Afghanistan receives far more aid than any other single country. One of a striking series of graphics from the OECD (the Organisation for Economic Co-operation and Development which is made up of most of the richest countries in the world) shows where overseas development assistance is going. “Donor darlings”, as the OECD caption calls the biggest recipients, get a surprisingly large amount of the US$54 billion spent throughout the world. Depending on your philosophical position, you will either think it is right that the countries in the worst trouble (Afghanistan, Pakistan and the Palestinian Territories, for example) get the most money or you will see it as a symptom of how dysfunctional the international aid system is that so much money goes to places with such a poor track record of using it well.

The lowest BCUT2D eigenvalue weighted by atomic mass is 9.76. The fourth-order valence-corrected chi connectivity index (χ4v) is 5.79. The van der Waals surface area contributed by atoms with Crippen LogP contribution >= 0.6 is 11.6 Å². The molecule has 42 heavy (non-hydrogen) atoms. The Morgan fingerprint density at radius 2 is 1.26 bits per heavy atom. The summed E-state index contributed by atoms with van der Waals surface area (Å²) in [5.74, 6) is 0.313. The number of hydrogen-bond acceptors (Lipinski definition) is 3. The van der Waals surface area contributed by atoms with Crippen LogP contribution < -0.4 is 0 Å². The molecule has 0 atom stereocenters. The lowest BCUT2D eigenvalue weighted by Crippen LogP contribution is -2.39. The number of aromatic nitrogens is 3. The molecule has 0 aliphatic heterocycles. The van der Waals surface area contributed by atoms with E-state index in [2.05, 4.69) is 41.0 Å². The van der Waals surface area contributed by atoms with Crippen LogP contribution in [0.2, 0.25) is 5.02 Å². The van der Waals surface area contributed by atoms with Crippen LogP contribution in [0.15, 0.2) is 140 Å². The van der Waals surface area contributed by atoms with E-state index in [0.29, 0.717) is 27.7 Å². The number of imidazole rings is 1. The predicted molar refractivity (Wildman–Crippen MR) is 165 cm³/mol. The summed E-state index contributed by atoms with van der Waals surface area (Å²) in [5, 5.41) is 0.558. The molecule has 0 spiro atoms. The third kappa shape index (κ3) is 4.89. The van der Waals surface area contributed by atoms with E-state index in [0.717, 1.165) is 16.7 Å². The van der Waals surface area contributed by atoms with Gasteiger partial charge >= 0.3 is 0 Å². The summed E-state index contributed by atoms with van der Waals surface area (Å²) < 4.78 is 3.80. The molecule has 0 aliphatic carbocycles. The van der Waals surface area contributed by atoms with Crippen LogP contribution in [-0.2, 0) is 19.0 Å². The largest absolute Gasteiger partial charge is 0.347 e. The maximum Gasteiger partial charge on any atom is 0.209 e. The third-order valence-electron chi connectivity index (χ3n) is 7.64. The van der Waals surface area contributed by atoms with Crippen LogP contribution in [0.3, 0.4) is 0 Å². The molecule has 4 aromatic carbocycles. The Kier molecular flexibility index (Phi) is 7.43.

Other donor darlings include Ethiopia (whose political system is often seen as repressive), the Democratic Republic of the Congo and Tanzania (which has been a darling for a long time but made slow progress in economic development).

This is the view from the OECD but next time anyone tells you about growing ODA from the BRICS, ask them which piece of this chart they disagree with. It shows almost no aid coming directly from the emerging economies to the poorest states. This is partly a question of how the OECD defines aid but it is mostly that there is more spin than charity flowing from the BRICS to the poorest countries.

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